On February 16, Switzerland's financial regulator, the Swiss Financial Market Supervisory Authority (FINMA), issued guidelines (embedded below) explaining how ICOs will be regulated in the crypto-friendly country.
In September 2017, the regulatory body issued preliminary guidance [PDF] suggesting that some laws already on the books might pertain to ICO regulation, and stated that it would conduct research into the legality of the offerings. The guidelines put forth today are the fruit of that research, according to a press release.
The document describes digital assets as falling into one of four categories: payment tokens, utility tokens, asset tokens, and hybrid tokens.
Payment tokens "are intended to be used, now or in the future, as a means of payment" and "give rise to no claims on their issuer." As long as they "can be transferred technically on a blockchain infrastructure" during the ICO or at any time after, their issuance is subject to regulation under the Anti-Money Laundering Act (AMLA), which aims "to protect the financial system from money laundering and the financing of terrorism."
Utility tokens "are intended to provide access digitally to an application or service by means of a blockchain-based infrastructure" and are not subject to securities laws nor to the AMLA, so long as "the main reason for issuing the tokens is to provide access rights to a non-financial application of blockchain technology."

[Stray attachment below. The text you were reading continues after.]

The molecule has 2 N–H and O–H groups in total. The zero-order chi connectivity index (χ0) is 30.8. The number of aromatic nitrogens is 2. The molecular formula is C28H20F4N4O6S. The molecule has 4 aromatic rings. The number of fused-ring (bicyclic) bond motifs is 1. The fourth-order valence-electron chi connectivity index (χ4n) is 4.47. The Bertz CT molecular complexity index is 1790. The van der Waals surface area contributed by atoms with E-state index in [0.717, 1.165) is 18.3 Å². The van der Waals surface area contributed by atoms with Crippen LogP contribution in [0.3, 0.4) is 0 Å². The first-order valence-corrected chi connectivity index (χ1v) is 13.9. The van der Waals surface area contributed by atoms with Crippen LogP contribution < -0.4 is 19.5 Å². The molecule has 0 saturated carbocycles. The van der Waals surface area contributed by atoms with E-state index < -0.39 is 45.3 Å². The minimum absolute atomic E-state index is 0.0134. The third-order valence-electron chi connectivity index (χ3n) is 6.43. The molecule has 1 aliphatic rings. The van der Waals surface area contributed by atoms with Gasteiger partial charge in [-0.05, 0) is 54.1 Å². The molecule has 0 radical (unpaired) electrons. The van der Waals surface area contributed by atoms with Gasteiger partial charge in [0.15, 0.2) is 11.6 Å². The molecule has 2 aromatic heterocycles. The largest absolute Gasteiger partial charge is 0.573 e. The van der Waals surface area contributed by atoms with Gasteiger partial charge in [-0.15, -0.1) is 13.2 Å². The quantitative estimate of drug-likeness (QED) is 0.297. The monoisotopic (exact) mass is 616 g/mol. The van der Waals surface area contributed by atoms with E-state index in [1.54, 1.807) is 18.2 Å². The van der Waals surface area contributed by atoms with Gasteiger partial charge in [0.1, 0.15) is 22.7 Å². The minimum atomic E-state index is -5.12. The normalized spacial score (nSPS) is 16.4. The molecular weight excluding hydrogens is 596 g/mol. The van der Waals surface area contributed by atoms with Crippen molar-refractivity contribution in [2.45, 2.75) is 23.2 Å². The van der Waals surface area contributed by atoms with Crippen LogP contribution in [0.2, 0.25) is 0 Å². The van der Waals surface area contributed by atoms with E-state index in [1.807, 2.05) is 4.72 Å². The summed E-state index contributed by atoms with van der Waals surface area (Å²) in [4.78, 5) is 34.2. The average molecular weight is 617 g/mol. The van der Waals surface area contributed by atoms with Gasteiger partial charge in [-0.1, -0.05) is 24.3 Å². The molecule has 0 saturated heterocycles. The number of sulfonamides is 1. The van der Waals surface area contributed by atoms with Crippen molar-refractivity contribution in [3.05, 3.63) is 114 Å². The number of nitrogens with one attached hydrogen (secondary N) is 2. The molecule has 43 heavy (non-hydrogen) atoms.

Asset tokens "represent assets such as a debt or equity claim on the issuer," making them similar in economic function to "to equities, bonds or derivatives." The category also includes cryptocurrencies backed by physical assets. FINMA considers these to be securities.
Hybrid tokens contain features of more than one of these categories, and are subject to all regulations that apply. For example, a utility token with payment token characteristics would be regulated under the AMLA.
Each case, the press release states, "must be decided on its individual merits."
Tokens made available for purchase during a presale, or that have in any other way been sold before the cryptocurrency has actually been minted, will be considered securities across the board. The guidelines explain that securities regulation "is intended to ensure that market participants can base their decisions regarding investments … on a reliable and defined set of information."
Additionally, "the exchange of a cryptocurrency for fiat money or a different cryptocurrency falls under" the purview of the AMLA.
Anti-money laundering standards require that the entity issuing the tokens either joins a "self-regulatory organization" or submits "directly to FINMA supervision." Alternatively, the issuer can have "the funds accepted via a financial intermediary who is already subject to the AMLA in Switzerland and who exercises on behalf of the organiser the corresponding due diligence requirements."
FINMA's latest guidelines run somewhat parallel to a July 2017 report from the US Securities and Exchange Commission, which found that some virtual currencies can be classified as securities.
Below are the guidelines that were released today: